My Objection to The Current State of Things: The Lack of Local Focus.


Many Libertarians perform a ritual every four years. We watch a small, barely covered local debate between a few personalities. Then some delegates, many of whom the rank and file Libertarians do not know, get together in a meeting. During this meeting, they come to a consensus on who should be the Presidential nominee for the Libertarian Party. Some people inevitably get angry because their choice wasn’t selected, then the purity tests begin, followed by angry debating, and ending with a hope that the candidate will make that magic 5% or some other arbitrary goal.

There’s nothing wrong with this. It’s a great chance to spread the message of liberty, even if the candidate is not the most principled. To be honest, being a big tent party means we’re not always going to agree on who the candidate should be. The main purpose of this is not really to talk about the spectacle that is the presidential election or to rehash the good, bad and ugly.

I want to talk about something that many followers of the liberty movement ignore, at their own peril. I want to talk about what’s happening at your local and state levels. We often get caught up in the drama of national elections and fail to see the opportunities for big wins all around us every day. The chances of a member of the liberty movement winning a local election are much higher than winning a national election.

local community meeting

I advocate a bottom-up strategy for practical reasons. You can effect change in your town or county much more easily than you can, even at the state level. People are always interested in lowering taxes, fixing education, and a plethora of other things that libertarian policy excels at. We stand a much better chance of making those kinds of privatized changes in our towns, cities, and counties. Elections aren’t even necessary to make these types of changes. Simply being a loud voice in a town meeting or a well-written letter to a local newspaper can begin a change that is desirable. Surely something is better than sitting on your hands, griping about the overreach of the state.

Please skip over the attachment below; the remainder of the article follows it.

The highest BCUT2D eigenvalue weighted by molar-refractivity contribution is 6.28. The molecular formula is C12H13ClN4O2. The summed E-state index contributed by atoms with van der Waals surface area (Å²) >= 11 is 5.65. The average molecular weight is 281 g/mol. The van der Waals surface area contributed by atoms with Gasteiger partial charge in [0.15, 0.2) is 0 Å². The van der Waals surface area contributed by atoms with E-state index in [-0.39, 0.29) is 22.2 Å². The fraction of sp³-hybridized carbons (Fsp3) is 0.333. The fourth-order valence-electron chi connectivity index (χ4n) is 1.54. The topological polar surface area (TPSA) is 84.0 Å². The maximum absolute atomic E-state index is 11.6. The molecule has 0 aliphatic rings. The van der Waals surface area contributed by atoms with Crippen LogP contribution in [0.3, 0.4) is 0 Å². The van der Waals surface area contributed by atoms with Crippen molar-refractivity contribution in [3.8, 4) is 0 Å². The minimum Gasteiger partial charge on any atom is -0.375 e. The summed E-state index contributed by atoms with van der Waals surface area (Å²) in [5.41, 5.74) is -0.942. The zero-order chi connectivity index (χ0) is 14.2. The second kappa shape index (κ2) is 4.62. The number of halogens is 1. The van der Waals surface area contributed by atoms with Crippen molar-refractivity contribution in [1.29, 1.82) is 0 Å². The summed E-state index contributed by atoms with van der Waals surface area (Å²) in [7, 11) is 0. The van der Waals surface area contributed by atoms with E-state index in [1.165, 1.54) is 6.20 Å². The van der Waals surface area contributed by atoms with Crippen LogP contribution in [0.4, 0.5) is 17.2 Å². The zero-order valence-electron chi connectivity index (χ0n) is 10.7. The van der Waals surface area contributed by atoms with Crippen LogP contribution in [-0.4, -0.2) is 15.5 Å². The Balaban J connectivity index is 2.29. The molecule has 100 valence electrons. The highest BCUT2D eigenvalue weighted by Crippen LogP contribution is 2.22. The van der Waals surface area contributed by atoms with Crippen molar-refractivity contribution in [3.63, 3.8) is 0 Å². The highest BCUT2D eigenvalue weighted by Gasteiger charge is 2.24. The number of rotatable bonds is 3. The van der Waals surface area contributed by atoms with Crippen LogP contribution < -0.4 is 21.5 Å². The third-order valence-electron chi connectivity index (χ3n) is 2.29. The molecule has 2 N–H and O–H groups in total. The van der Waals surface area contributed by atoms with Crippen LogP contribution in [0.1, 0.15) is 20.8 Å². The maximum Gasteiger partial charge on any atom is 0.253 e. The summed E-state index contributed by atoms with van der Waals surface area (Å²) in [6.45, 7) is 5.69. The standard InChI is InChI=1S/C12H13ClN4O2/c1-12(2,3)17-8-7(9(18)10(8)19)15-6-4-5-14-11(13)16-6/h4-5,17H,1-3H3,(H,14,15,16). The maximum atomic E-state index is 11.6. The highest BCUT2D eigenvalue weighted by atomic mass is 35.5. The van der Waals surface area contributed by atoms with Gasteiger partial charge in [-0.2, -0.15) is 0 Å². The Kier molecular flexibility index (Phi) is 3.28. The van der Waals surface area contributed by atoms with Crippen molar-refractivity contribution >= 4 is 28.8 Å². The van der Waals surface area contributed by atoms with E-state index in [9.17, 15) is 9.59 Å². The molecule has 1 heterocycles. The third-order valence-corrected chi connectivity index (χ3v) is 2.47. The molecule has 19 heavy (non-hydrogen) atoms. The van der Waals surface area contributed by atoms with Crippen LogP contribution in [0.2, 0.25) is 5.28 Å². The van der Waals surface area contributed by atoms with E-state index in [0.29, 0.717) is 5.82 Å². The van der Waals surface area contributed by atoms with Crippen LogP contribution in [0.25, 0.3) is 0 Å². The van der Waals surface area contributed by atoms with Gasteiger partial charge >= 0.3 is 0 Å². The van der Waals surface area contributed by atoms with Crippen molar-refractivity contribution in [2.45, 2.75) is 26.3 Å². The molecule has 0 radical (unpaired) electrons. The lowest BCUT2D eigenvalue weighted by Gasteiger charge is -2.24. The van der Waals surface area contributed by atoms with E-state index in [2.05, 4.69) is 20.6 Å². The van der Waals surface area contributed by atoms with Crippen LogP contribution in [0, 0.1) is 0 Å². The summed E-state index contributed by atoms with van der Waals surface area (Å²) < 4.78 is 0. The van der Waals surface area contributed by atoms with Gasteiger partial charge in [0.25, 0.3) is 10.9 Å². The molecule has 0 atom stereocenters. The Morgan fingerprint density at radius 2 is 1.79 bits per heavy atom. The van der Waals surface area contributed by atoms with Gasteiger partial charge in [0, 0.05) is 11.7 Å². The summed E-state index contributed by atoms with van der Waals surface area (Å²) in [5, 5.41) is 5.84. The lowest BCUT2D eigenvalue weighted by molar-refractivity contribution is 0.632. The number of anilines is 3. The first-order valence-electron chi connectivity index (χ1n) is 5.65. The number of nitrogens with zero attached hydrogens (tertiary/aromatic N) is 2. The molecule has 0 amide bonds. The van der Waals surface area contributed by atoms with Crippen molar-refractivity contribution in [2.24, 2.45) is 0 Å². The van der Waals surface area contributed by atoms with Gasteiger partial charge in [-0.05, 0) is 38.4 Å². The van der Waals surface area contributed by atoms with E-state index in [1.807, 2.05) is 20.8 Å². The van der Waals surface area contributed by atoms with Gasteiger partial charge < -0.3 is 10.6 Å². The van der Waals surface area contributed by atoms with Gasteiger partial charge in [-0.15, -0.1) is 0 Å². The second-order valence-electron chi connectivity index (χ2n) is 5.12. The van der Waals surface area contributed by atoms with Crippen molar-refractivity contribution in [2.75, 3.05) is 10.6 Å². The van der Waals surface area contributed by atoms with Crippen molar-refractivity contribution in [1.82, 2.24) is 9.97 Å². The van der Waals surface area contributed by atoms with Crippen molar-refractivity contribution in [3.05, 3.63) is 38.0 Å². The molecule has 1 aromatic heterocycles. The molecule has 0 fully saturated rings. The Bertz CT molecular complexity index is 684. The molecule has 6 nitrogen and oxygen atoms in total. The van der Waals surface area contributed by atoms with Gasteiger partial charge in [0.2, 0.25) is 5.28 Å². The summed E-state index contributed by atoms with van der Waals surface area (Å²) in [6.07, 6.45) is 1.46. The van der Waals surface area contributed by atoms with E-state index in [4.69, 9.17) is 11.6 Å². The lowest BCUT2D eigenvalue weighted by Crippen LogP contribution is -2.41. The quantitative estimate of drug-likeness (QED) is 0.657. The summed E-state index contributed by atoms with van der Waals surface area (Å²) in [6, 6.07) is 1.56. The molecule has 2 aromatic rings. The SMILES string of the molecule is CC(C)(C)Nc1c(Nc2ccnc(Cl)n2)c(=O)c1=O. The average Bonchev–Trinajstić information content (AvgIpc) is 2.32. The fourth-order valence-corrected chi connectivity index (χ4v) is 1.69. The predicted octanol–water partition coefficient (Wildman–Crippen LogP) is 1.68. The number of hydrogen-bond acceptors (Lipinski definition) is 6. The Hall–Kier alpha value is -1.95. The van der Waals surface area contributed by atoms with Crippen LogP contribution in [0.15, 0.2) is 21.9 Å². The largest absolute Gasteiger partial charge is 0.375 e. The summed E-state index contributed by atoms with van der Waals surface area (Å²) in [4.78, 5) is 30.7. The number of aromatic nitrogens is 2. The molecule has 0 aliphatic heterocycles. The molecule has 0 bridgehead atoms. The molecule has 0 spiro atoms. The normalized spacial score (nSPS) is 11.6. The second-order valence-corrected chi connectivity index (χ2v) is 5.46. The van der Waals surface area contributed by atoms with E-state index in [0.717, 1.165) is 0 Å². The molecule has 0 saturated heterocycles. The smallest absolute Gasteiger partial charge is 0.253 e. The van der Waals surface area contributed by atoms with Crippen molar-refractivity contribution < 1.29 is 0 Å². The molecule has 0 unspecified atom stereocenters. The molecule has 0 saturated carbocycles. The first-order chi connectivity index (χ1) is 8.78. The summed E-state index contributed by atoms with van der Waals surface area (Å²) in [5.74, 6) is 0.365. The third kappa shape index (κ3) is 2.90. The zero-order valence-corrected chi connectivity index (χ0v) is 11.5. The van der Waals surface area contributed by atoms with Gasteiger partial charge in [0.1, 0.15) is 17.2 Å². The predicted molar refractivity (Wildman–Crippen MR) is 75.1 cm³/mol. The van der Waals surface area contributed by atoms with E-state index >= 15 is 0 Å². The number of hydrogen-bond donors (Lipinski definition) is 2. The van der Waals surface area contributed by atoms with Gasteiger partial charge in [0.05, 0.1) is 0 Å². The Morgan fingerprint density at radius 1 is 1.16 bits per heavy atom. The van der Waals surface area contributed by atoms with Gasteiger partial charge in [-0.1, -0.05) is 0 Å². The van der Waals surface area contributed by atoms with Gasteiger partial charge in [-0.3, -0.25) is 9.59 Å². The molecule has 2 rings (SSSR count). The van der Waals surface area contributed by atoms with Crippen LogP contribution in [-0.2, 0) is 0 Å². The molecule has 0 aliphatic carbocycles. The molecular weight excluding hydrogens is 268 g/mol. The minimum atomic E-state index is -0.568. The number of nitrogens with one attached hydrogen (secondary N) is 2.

Generally, the next question is, “Sounds good, where do I start?”. Start with your local LP. I know a lot of people are already grumbling about the LP. This is what I say to the naysayers. If you consider the LP to not be a good cause for liberty then change it. Maybe you cannot change the party at the national level, but you can surely be the voice of change at the local and state level. You would be surprised at how many people don’t speak up because they are afraid to speak up. Be the one who isn’t afraid to speak up and ask why things are the way they are.

Local citizens speaking with one another

Once you’ve hooked up with local and state people, start finding liberty minded candidates and doing what you can to help them. Even if all you’re doing is going door to door, writing a letter, posting flyers, do something. Judging by the current state of the world, we are no longer in a position where doing nothing is ok.

Many people turn away from being involved in politics and it is true that politics should be minimized. However, we cannot allow our aversion to the state to keep us from trying to minimize it. We must embrace the many tools available to us and the local political scene is one of those tools. Being involved locally can be one of the most powerful tools, not just to change the landscape but to show people firsthand how embracing liberty can improve their lives. We must have the resolve to move forward, in an increasingly authoritarian world.

You can read more by George Mason on Think Liberty here.


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